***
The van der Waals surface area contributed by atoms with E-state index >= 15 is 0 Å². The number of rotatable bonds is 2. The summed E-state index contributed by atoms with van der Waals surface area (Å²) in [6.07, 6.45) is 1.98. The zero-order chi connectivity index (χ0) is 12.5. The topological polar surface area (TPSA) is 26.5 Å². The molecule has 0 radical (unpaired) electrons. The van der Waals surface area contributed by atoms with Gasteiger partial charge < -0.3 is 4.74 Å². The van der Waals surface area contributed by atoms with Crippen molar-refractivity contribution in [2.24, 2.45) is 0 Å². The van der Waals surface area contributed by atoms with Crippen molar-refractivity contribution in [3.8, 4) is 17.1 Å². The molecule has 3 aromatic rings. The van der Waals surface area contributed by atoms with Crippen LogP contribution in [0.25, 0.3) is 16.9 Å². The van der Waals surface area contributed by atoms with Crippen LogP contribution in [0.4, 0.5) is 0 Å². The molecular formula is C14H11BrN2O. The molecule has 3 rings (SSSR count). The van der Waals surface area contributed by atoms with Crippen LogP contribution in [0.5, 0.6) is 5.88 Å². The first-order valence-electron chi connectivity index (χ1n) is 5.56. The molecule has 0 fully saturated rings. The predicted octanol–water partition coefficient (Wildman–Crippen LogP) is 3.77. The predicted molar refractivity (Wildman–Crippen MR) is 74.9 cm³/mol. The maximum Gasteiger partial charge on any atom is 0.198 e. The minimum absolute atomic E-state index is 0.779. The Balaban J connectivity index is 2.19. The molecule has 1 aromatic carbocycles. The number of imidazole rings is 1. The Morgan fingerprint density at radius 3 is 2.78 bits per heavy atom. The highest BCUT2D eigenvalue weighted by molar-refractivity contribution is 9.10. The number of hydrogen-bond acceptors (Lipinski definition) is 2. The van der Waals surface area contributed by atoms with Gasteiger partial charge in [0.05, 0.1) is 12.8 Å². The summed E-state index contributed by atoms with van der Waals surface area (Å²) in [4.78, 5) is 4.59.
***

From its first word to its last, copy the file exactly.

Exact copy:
The van der Waals surface area contributed by atoms with E-state index >= 15 is 0 Å². The number of rotatable bonds is 2. The summed E-state index contributed by atoms with van der Waals surface area (Å²) in [6.07, 6.45) is 1.98. The zero-order chi connectivity index (χ0) is 12.5. The topological polar surface area (TPSA) is 26.5 Å². The molecule has 0 radical (unpaired) electrons. The van der Waals surface area contributed by atoms with Gasteiger partial charge < -0.3 is 4.74 Å². The van der Waals surface area contributed by atoms with Crippen molar-refractivity contribution in [2.24, 2.45) is 0 Å². The van der Waals surface area contributed by atoms with Crippen molar-refractivity contribution in [3.8, 4) is 17.1 Å². The molecule has 3 aromatic rings. The van der Waals surface area contributed by atoms with Crippen LogP contribution in [0.25, 0.3) is 16.9 Å². The van der Waals surface area contributed by atoms with Crippen LogP contribution in [0.4, 0.5) is 0 Å². The molecular formula is C14H11BrN2O. The molecule has 3 rings (SSSR count). The van der Waals surface area contributed by atoms with Crippen LogP contribution in [0.5, 0.6) is 5.88 Å². The first-order valence-electron chi connectivity index (χ1n) is 5.56. The molecule has 0 fully saturated rings. The predicted octanol–water partition coefficient (Wildman–Crippen LogP) is 3.77. The predicted molar refractivity (Wildman–Crippen MR) is 74.9 cm³/mol. The maximum Gasteiger partial charge on any atom is 0.198 e. The minimum absolute atomic E-state index is 0.779. The Balaban J connectivity index is 2.19. The molecule has 1 aromatic carbocycles. The number of imidazole rings is 1. The Morgan fingerprint density at radius 3 is 2.78 bits per heavy atom. The highest BCUT2D eigenvalue weighted by molar-refractivity contribution is 9.10. The number of hydrogen-bond acceptors (Lipinski definition) is 2. The van der Waals surface area contributed by atoms with Gasteiger partial charge in [0.05, 0.1) is 12.8 Å². The summed E-state index contributed by atoms with van der Waals surface area (Å²) in [4.78, 5) is 4.59.